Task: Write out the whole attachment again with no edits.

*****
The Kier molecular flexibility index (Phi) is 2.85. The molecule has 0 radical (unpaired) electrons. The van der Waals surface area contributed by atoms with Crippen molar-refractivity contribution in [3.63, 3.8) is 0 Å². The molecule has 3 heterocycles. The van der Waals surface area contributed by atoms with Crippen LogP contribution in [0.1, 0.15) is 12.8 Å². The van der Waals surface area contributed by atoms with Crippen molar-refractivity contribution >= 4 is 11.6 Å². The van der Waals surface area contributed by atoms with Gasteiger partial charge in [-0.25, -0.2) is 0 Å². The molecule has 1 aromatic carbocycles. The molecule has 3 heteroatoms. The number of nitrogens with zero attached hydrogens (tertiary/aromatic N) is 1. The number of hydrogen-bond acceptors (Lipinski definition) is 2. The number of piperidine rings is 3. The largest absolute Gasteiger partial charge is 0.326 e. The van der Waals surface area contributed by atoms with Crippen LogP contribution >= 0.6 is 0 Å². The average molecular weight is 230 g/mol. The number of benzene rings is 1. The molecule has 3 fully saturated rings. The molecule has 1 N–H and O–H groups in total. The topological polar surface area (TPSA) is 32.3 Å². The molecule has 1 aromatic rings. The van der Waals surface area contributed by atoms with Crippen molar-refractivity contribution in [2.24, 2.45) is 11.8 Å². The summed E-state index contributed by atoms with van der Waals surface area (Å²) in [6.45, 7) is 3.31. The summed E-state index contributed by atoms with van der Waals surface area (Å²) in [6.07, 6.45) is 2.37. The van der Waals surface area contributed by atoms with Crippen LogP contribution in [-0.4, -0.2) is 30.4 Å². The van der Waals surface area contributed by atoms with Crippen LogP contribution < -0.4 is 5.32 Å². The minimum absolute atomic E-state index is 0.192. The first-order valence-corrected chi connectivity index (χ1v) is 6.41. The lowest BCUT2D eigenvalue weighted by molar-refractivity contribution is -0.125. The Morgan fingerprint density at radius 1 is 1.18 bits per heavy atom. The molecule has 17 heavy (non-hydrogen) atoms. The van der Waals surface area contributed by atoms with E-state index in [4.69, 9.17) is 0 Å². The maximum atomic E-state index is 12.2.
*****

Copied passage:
The Kier molecular flexibility index (Phi) is 2.85. The molecule has 0 radical (unpaired) electrons. The van der Waals surface area contributed by atoms with Crippen molar-refractivity contribution in [3.63, 3.8) is 0 Å². The molecule has 3 heterocycles. The van der Waals surface area contributed by atoms with Crippen LogP contribution in [0.1, 0.15) is 12.8 Å². The van der Waals surface area contributed by atoms with Crippen molar-refractivity contribution >= 4 is 11.6 Å². The van der Waals surface area contributed by atoms with Gasteiger partial charge in [-0.25, -0.2) is 0 Å². The molecule has 1 aromatic carbocycles. The molecule has 3 heteroatoms. The number of nitrogens with zero attached hydrogens (tertiary/aromatic N) is 1. The number of hydrogen-bond acceptors (Lipinski definition) is 2. The number of piperidine rings is 3. The largest absolute Gasteiger partial charge is 0.326 e. The van der Waals surface area contributed by atoms with Crippen LogP contribution >= 0.6 is 0 Å². The average molecular weight is 230 g/mol. The number of benzene rings is 1. The molecule has 3 fully saturated rings. The molecule has 1 N–H and O–H groups in total. The topological polar surface area (TPSA) is 32.3 Å². The molecule has 1 aromatic rings. The van der Waals surface area contributed by atoms with Crippen molar-refractivity contribution in [2.24, 2.45) is 11.8 Å². The summed E-state index contributed by atoms with van der Waals surface area (Å²) in [6.45, 7) is 3.31. The summed E-state index contributed by atoms with van der Waals surface area (Å²) in [6.07, 6.45) is 2.37. The van der Waals surface area contributed by atoms with Crippen LogP contribution in [-0.4, -0.2) is 30.4 Å². The van der Waals surface area contributed by atoms with Crippen LogP contribution < -0.4 is 5.32 Å². The minimum absolute atomic E-state index is 0.192. The first-order valence-corrected chi connectivity index (χ1v) is 6.41. The lowest BCUT2D eigenvalue weighted by molar-refractivity contribution is -0.125. The Morgan fingerprint density at radius 1 is 1.18 bits per heavy atom. The molecule has 17 heavy (non-hydrogen) atoms. The van der Waals surface area contributed by atoms with E-state index in [4.69, 9.17) is 0 Å². The maximum atomic E-state index is 12.2.